Where are the genes for psychological traits?

In this blog post, I will discuss the methodologies available for identifying genetic influences on psychological traits, why it has proved so difficult to reliably identify specific genes, despite 20 years of effort, and what this tells us about the nature of these genetic influences.

Why are people different – in their personality, cognitive ability, risk of experiencing mental health problems, and so on? For decades we have known, through twin, family and adoption studies, that some of the variability we observe is the result of inherited differences. These studies allowed us to calculate the heritability of a trait – broadly speaking, the proportion of variation in the trait that can be attributed to genetic influences. However, until relatively recently, we were unable to go much further than that. Knowing that some genes are involved in these traits is very different to knowing which genes… But knowing which genes is important – understanding the role of specific genes in variation in psychological traits should give us insight into the neurobiological mechanisms that underpin these.

There are around 20,000 genes in the human genome, and we each inherit two copies of these – one from each parent. Most genes can exist in subtly different forms (they are polymorphic), and these forms (alleles) give rise to specific combinations (our genotype). The correlation between our genotype and various observable characteristics (our phenotype) is the basis for genetic association studies. In the mid-1990s it became possible to directly measure an increasing number of genes, and therefore look for correlations between genetic variation and psychological phenotypes. One would simply measure the genotype and phenotype of a group of individuals, and look to see whether those who carry a particular allele score higher, on average, on some psychological trait. As genotyping costs reduced steadily, genetic association studies proliferated. This first wave of studies used candidate gene methods. These select individual genes for investigation on the basis of their known (or presumed) biology, and corresponding relevance to the trait of interest.

So what have candidate gene methods told us? Despite initial promise, a fairly consistent pattern quickly emerged – initial findings failed to replicate and a mixture of replications, partial replications and non-replications followed. The reason for these failures was, as it later turned out, that individual genetic effects on complex behavioural phenotypes such as personality and intelligence are very small. A study comprising a few hundred individuals is simply unable to reliably detect any true association. Therefore, by chance alone, some studies found evidence (i.e., a P-value less than 0.05) that a particular allele in a particular gene is associated with, say, the personality trait of neuroticism. But when other studies attempted to replicate this finding most could not, or even found an association in an opposite direction (that is, the allele associated with higher neuroticism in the first study might be found to be associated with lower neuroticism in a later study).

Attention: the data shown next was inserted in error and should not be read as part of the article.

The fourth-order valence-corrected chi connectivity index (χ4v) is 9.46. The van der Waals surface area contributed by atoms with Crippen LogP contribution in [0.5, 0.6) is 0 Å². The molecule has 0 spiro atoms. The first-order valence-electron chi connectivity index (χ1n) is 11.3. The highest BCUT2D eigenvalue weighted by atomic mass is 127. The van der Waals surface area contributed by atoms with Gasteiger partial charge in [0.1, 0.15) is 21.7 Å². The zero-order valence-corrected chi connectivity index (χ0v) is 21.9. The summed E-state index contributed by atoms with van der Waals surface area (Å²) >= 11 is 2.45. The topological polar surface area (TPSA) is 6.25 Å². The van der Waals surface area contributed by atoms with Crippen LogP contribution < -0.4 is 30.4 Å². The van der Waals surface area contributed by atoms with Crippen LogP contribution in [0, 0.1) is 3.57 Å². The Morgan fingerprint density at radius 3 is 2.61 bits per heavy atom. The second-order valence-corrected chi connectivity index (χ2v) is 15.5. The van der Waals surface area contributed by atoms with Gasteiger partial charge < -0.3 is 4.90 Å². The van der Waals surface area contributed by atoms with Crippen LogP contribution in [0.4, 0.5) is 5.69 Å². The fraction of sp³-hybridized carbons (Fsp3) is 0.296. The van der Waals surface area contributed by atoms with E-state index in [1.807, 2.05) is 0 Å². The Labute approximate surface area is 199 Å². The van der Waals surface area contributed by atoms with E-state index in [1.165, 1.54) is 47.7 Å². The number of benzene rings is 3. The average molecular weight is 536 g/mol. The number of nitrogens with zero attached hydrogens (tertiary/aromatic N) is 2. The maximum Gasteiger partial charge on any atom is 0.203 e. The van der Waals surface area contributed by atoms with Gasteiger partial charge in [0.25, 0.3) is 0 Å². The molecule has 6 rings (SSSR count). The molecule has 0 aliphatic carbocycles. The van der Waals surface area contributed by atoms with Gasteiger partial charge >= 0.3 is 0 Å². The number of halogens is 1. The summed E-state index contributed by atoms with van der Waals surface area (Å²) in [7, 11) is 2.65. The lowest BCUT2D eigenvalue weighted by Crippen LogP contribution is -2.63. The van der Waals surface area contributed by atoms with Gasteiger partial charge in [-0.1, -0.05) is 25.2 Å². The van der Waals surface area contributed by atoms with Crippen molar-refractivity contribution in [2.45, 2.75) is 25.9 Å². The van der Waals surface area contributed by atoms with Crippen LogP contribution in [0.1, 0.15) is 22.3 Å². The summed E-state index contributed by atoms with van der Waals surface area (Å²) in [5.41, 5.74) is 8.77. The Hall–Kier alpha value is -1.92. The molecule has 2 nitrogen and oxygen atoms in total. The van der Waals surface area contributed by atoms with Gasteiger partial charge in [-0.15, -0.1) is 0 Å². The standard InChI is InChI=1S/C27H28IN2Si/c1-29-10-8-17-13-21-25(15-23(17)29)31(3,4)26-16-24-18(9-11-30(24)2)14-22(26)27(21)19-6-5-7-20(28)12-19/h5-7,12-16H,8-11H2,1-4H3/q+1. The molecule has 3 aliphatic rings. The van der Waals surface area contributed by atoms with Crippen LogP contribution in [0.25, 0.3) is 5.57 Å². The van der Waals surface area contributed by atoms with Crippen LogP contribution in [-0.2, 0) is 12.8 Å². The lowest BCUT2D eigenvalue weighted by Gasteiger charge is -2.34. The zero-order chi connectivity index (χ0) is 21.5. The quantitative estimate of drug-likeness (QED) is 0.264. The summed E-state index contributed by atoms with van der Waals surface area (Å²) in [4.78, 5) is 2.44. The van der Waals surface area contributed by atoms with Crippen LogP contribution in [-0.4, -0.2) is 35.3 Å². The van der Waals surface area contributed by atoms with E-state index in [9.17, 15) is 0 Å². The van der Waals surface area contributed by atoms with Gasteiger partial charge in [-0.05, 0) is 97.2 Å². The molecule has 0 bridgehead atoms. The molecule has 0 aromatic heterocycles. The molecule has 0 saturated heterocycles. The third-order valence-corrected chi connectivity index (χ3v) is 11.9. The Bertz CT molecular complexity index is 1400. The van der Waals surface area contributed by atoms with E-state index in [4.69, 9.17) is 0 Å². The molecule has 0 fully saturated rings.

On the one hand, this failure is very informative. Specifically, a) what we thought we knew about the biological basis of many psychological traits may be incomplete, and b) genetic effects of common variants (i.e., those with a minor allele frequency of 5% or more) on these traits were probably very small. On the other hand, it’s worth considering what this approach could ever have really told us. Remember that candidate genes are selected on the basis of their known or presumed neurobiology. So scientists interested in anxiety-related traits, for example, might study genes in the serotonin pathway, because we believe that serotonin plays a role in these behaviours. But if an association is reliably observed between a gene in this pathway, this could only tell us what we already know. In principle a failure to detect an association could disprove the role of serotonin in anxiety, but in practice candidate gene studies are rarely or never used in this way.

Although candidate gene studies continue to be published, for the most part these methods have been supplanted by methods that interrogate the whole genome (such as genomewide association studies). The design of these studies has been informed by what was learned from candidate gene studies – namely, that the effects of individual genes on complex behavioural phenotypes will be very (very) small. They also build on parallel advances in human genetics, such as the Human Genome Project. In my next post, I will discuss how these whole genome methods have transformed our understanding of the genetic basis of many phenotypes.


Chabris, C.F., Lee, J.J., Benjamin, D.J., Beuchamp, J.P., Gleaser, E.L., Borst, G., Pinker, S., & Liabson, D.I. (2013). Why it is hard to find genes associated with social science traits: theoretical and empirical considerations. American Journal of Public Health, 103, 152-166.

Munafò, M.R., & Flint, J. (2011). Dissecting the genetic architecture of human personality. Trends in Cognitive Science,15,395-400.